Researchers have analyzed nearly 4,000 mutations deliberately engineered into the BRCA1 gene, a process which will immediately benefit people undergoing genetic testing for breast or ovarian cancer risk.
The BRCA1 gene suppresses tumors, but scientists haven’t fully understood exactly how it does this, though certain mutations in the gene predispose women to breast and ovarian cancers.
If a healthy woman undergoes genetic testing and a cancer-predisposing mutation is found, surgery or more frequent screening can greatly reduce her risk of ever getting those types of cancer.
However, many women undergoing genetic screening for breast and ovarian cancer learn that their BRCA1 gene contains a variant of uncertain significance. This is a mutation that is not currently known to cause cancer, but theoretically could. BRCA1 is an exceptionally well-studied gene, but at present thousands of mutations in it fall into this category. Their implications for cancer risk are unknown.
“For example, I might sequence the BRCA1 gene in a woman and observe that she has a mutation, but I don’t know whether that mutation will actually lead to an increased risk of breast cancer or whether it will be perfectly harmless,” says Greg Findlay, an MD/PhD student in the physician-scientist training program at the University of Washington Medical School and lead author of the paper, which appears in Nature.
The challenges of BRCA1 testing
These variants of uncertain significance fundamentally limit the clinical utility of a patient’s genetic information. There is a concern, Findlay says, that women who harbor variants that indeed lead to cancer are not identified during genetic testing, and therefore are not presented with options that might allow them to avoid breast cancer or detect it in its more treatable stages.
Researchers have sequenced the BRCA1 gene in millions of women in the United States alone over the past decade. Geneticist and epidemiologist Mary-Claire King proposed the idea that mutations in a gene could account for some cases of breast cancer, as well as the mapping of the BRCA1 gene’s location on chromosome 17, in 1990 after reviewing breast cancer inheritance patterns in families.
“Frequently women are being tested for BRCA1 mutations because they have a family history of breast or ovarian cancer,” says Lea Starita, faculty in the genome sciences department. “To be told that they have a genetic variant in this cancer predisposing gene, but that the doctor doesn’t know what it means, does not reduce their stress or their anxiety.”
“The challenge with BRCA1 testing, and with genetic testing more generally, is even though the cost of genome sequencing has plummeted, we continue to have trouble interpreting what that information means,” says Jay Shendure, also faculty in the genome sciences department.
“The premise of precision medicine that we’ve been promising for 10 or 15 years now is that we’ll sequence the genomes of ordinary citizens, and that information will improve their health outcomes. We hope this new study brings us one step closer to delivering on that promise,” Shendure says.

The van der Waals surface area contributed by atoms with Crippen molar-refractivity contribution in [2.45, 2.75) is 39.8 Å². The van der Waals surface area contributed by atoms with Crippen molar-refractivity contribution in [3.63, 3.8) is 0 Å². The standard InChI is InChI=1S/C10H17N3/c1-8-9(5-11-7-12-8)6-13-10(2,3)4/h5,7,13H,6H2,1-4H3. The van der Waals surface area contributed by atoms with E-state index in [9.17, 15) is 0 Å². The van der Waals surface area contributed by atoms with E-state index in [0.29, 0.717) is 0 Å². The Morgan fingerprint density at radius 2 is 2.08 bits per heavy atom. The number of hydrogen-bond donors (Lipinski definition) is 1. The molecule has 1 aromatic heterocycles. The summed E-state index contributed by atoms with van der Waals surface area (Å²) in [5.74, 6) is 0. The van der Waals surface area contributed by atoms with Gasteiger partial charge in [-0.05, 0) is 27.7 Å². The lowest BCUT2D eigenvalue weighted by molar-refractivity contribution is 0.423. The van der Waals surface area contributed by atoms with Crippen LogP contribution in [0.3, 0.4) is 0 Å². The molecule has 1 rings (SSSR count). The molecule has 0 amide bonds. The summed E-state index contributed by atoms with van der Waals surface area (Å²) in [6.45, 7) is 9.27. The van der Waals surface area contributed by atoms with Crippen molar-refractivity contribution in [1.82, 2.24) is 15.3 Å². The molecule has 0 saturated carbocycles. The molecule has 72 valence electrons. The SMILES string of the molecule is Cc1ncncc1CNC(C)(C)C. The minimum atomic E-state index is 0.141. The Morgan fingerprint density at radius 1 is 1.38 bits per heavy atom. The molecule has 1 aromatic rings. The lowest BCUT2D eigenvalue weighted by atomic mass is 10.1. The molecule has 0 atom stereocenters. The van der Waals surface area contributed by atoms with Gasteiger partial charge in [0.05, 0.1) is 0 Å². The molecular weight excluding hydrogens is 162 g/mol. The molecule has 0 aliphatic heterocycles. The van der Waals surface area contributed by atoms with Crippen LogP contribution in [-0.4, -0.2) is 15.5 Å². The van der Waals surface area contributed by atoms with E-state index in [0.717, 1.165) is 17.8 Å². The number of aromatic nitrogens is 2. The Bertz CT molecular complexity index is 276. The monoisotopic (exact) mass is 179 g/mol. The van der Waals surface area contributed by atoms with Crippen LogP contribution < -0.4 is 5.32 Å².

Myriad gene versions
To help clinicians and patients obtain better information about genetic variants, Findlay developed a research approach called saturation genome editing, which relies on CRISPR, an enzyme tool that cuts strands of DNA to modify its sequence.
With the new tool, researchers made thousands of miniscule revisions in the BRCA1 gene, including changes that have not yet been seen in a human. Then they measured the effects of each mutation to see which ones caused problems in human cells growing in a dish.
“Being able to break it down at the level of single base pairs of DNA was pretty exciting,” the researchers say. “We found that you can study changes in the BRCA1 gene in the lab, and they reflect with surprising accuracy what happens in a person with that variant. Even though we’re working with cells in a dish, when we put changes into the genomes of those cells, and look at the places where the right answers should be, they almost always line up with what we observe in patients.”
Previously, researchers could only examine a few different mutations at a time. Now, the means to edit a gene into myriad versions is making it easier to understand how our DNA functions.
“We are basically categorizing all of the possible changes across critical regions of the BRCA1 gene as either behaving like disease-causing mutations or not,” Findlay says. The researchers needed about six months to test almost 4,000 mutations. They are extending this work to cover the entire BRCA1 gene over the next couple of years.
Gene testing blueprint
The researchers are quickly releasing newly available variant information through the Brotman Baty database to assist patients and clinicians trying to figure out what a test result might mean.
“Our hope is that this database will continue to grow and will become a central point for guiding the interpretation of actionable variants as they are first observed in women,” Starita says.
“The ability to study in a dish what will happen in a living, breathing human, at scale, opens up a lot of possibilities in medical genetics,” Shendure adds. The scientists also plan to apply the saturation genome editing methods to other cancer risk genes.
“The study serves as a blueprint,” Findlay says, “for how to test rare mutations in important genes that have big consequences for human health.”
The Brotman Baty Institute for Precision Medicine, a National Institutes of Health Pioneer Award, and a training award from the National Cancer Institute funded the work.
Source: University of Washington